Kull, in a psychotic rage, more unhinged than any Howard character ever was, then gave a speech as to the vile nature of laws and tradition, stating that the best man should make the decision — and in so doing must have sounded more like Hitler than any fictional American hero ever has. He then raises the axe and smashes the tablets of the laws to bits, declaring, “By this axe I rule!”


Kull was Howard’s editorially unforgivable character.


  1. Graham says:

    I remember being struck by that when I first read a Kull collection as a teenager. It obviously struck me as profound then, and I was obviously on the side of Kull, but even then I thought it vaguely wrong to be so.

    Later as an undergraduate studying old regime French history, I was struck by how often French laws were regarded as unchangeable, and how often this frustrated seemingly sensible policies even of notionally absolute monarchs. Obviously not as rigid as Valusian laws, but then French kings never hauled out the barbarian axe either.

    Now, looking at it as a modern, this makes no sense to me. We believe in, more or less, selected unchangeable laws when fundamental rights are at stake. Everything else is merely a legislated means to determined ends in particular circumstances. But some times and places seemed to believe that absolutely everything in the web of rights and customs was unchangeable, not merely by executive whim, but by any means whatever even where the ruler’s claim of divine authority was fully believed. And every solution to every problem was, once determined, never to be reviewed or adjusted. Or, at least, the circumstances had to be exceptional in some way.

    I remain fascinated by the frequency of this cultural pattern. Even where the given laws were known or assumed to have been the mere product of human decisions, they are considered permanent and unchangeable, even by the successors of those who handed them down, even if the method of the ruling was known and could be replicated.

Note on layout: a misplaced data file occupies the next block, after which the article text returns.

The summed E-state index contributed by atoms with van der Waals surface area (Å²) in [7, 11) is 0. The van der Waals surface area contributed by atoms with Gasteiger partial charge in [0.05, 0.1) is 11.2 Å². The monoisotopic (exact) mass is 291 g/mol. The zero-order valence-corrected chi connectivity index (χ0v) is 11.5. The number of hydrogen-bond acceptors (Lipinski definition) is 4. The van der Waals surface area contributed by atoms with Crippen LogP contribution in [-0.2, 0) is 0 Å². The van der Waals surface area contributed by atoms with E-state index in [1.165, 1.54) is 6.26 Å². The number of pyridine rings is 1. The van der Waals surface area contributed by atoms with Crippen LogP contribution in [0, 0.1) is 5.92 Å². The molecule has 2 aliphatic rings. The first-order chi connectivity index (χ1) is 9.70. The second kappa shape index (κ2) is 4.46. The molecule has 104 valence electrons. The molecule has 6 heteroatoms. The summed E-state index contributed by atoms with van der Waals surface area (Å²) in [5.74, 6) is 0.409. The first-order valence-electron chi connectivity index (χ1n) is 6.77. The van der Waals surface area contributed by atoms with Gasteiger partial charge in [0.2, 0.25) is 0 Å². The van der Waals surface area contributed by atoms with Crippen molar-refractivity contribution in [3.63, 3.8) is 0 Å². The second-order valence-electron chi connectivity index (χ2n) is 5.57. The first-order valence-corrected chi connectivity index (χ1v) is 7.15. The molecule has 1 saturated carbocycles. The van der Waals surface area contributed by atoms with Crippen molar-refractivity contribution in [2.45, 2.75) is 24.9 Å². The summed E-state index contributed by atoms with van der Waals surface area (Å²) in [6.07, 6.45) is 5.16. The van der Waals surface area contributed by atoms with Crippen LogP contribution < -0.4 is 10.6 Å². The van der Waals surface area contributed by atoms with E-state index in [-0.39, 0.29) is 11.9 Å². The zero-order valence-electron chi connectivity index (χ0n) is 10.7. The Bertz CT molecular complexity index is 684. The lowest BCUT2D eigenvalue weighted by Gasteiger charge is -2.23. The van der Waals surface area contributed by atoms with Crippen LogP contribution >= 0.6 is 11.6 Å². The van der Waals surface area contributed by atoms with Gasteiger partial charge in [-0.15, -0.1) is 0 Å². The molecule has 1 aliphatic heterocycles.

It struck me as an insane notion, even in a society that experienced and expected little technological, economic or social change over time, but there it is.

    I suppose that in any culture that lacks the notion of a fixed process to amend laws or replace them, there will be a permanent oscillation between the unshaken power of the stone tablets and the irresistible power of the axe. Or the guillotine.

    Sociologically, the oscillation between Weber’s Traditional and Charismatic modes of leadership, without even the dregs of the rational/legal element that even many classical societies could manage.

    Metaphorically, I suppose, it could be cast as the oscillation between Moses and Nietzsche. But even that isn’t quite right. Even Moses could be considered a Nietzschean figure. It isn’t even an oscillation between Moses’ royal and eventual rabbinical [or Christian priestly] heirs and Nietzsche, if only because the rabbis and the churches maintained mechanisms to elaborate, interpret, and even change the rules in a sort of common law fashion.

    Still this idea of unchangeable, yet merely human, law fascinates me. If that is the nature of the law, then the axe is the only source of balance.

    But then Howard was a bit of an extremist on these points.

    Sorry to ramble.

    Last note: Kull was an interesting character. He was more fascist and more purely barbaric in this story than Conan. He was also, in other stories, much more philosophical and introspective and even intellectual than Conan. For that side of him, I’d recommend “The Striking of the Gong”, “The Skull of Silence”, and “The Mirrors of Tuzun Thune”. Arguably also “Riders Beyond the Sunrise”.

  2. Bomag says:

    “who brings forth a stone tablet upon which the unbreakable and unchangeable law is written, and denies the king’s request.”

    Well, law has three components: statute, interpretation, and enforcement.

    What the king needed was one of our modern liberal SCOTUS members to give him the interpretation he needed.

  3. Graham says:

    Or he just needed a means to legislate. If the law on the tablet was laid down by a previous king, then the current king has the same power to change it.

    If the law is deemed of such magnitude that it was first enacted by a king with the sanction of nobles, priests, tenants, or what have you, then Kull has some work ahead of him and he might lose. But at least it wouldn’t mean the law is eternal.

    So for me the question is, who enacted the law in the first place? Then whoever holds these offices and exercises these powers in the present must have the power to enact differently.

  4. Bomag says:

    A little problematic when the law is deemed to have come from an omniscient god. One might need to establish a new prophet or a new god.